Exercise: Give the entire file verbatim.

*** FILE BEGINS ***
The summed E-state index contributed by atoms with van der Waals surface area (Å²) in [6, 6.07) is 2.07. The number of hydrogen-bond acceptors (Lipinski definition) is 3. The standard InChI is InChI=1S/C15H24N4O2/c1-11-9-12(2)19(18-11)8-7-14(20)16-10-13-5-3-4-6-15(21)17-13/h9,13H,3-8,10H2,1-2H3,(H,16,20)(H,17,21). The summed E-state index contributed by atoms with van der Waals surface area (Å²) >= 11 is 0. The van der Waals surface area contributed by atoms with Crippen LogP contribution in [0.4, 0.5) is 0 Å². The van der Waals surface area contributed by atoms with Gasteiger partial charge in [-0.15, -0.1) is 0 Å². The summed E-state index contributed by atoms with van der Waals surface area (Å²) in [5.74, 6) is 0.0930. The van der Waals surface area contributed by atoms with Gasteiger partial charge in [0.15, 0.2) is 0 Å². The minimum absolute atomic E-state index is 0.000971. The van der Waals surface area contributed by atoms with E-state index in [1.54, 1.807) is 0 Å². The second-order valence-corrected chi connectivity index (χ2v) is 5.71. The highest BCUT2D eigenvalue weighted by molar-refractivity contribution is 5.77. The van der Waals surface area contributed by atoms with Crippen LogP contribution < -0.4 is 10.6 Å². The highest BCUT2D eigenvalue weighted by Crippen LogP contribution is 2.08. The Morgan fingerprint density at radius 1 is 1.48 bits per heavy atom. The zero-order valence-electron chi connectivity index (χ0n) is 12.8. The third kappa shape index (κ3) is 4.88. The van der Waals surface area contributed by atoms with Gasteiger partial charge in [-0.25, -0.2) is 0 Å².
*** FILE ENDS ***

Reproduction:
The summed E-state index contributed by atoms with van der Waals surface area (Å²) in [6, 6.07) is 2.07. The number of hydrogen-bond acceptors (Lipinski definition) is 3. The standard InChI is InChI=1S/C15H24N4O2/c1-11-9-12(2)19(18-11)8-7-14(20)16-10-13-5-3-4-6-15(21)17-13/h9,13H,3-8,10H2,1-2H3,(H,16,20)(H,17,21). The summed E-state index contributed by atoms with van der Waals surface area (Å²) >= 11 is 0. The van der Waals surface area contributed by atoms with Crippen LogP contribution in [0.4, 0.5) is 0 Å². The van der Waals surface area contributed by atoms with Gasteiger partial charge in [-0.15, -0.1) is 0 Å². The summed E-state index contributed by atoms with van der Waals surface area (Å²) in [5.74, 6) is 0.0930. The van der Waals surface area contributed by atoms with Gasteiger partial charge in [0.15, 0.2) is 0 Å². The minimum absolute atomic E-state index is 0.000971. The van der Waals surface area contributed by atoms with E-state index in [1.54, 1.807) is 0 Å². The second-order valence-corrected chi connectivity index (χ2v) is 5.71. The highest BCUT2D eigenvalue weighted by molar-refractivity contribution is 5.77. The van der Waals surface area contributed by atoms with Crippen LogP contribution < -0.4 is 10.6 Å². The highest BCUT2D eigenvalue weighted by Crippen LogP contribution is 2.08. The Morgan fingerprint density at radius 1 is 1.48 bits per heavy atom. The zero-order valence-electron chi connectivity index (χ0n) is 12.8. The third kappa shape index (κ3) is 4.88. The van der Waals surface area contributed by atoms with Gasteiger partial charge in [-0.25, -0.2) is 0 Å².